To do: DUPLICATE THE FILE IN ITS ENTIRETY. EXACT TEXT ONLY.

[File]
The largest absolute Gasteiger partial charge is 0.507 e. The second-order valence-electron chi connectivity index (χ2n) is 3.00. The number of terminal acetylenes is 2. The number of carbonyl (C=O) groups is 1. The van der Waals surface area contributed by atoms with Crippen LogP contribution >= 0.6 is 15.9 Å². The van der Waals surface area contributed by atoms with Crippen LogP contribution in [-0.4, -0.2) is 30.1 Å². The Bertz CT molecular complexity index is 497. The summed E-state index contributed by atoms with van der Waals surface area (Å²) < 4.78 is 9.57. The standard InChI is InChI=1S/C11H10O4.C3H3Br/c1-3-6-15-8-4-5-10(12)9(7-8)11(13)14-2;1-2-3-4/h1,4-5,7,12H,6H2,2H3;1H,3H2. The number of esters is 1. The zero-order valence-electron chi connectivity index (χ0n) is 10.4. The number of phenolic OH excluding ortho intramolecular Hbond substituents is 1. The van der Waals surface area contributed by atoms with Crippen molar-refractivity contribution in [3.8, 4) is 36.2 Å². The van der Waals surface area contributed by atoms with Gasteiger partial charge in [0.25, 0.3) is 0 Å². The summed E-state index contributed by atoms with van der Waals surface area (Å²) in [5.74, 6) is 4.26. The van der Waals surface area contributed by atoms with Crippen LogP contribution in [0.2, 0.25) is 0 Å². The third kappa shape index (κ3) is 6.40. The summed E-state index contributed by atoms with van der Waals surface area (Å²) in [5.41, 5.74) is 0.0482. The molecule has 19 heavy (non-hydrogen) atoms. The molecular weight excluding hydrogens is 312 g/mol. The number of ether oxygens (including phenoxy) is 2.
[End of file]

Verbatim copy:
The largest absolute Gasteiger partial charge is 0.507 e. The second-order valence-electron chi connectivity index (χ2n) is 3.00. The number of terminal acetylenes is 2. The number of carbonyl (C=O) groups is 1. The van der Waals surface area contributed by atoms with Crippen LogP contribution >= 0.6 is 15.9 Å². The van der Waals surface area contributed by atoms with Crippen LogP contribution in [-0.4, -0.2) is 30.1 Å². The Bertz CT molecular complexity index is 497. The summed E-state index contributed by atoms with van der Waals surface area (Å²) < 4.78 is 9.57. The standard InChI is InChI=1S/C11H10O4.C3H3Br/c1-3-6-15-8-4-5-10(12)9(7-8)11(13)14-2;1-2-3-4/h1,4-5,7,12H,6H2,2H3;1H,3H2. The number of esters is 1. The zero-order valence-electron chi connectivity index (χ0n) is 10.4. The number of phenolic OH excluding ortho intramolecular Hbond substituents is 1. The van der Waals surface area contributed by atoms with Crippen molar-refractivity contribution in [3.8, 4) is 36.2 Å². The van der Waals surface area contributed by atoms with Gasteiger partial charge in [0.25, 0.3) is 0 Å². The summed E-state index contributed by atoms with van der Waals surface area (Å²) in [5.74, 6) is 4.26. The van der Waals surface area contributed by atoms with Crippen LogP contribution in [0.2, 0.25) is 0 Å². The third kappa shape index (κ3) is 6.40. The summed E-state index contributed by atoms with van der Waals surface area (Å²) in [5.41, 5.74) is 0.0482. The molecule has 19 heavy (non-hydrogen) atoms. The molecular weight excluding hydrogens is 312 g/mol. The number of ether oxygens (including phenoxy) is 2.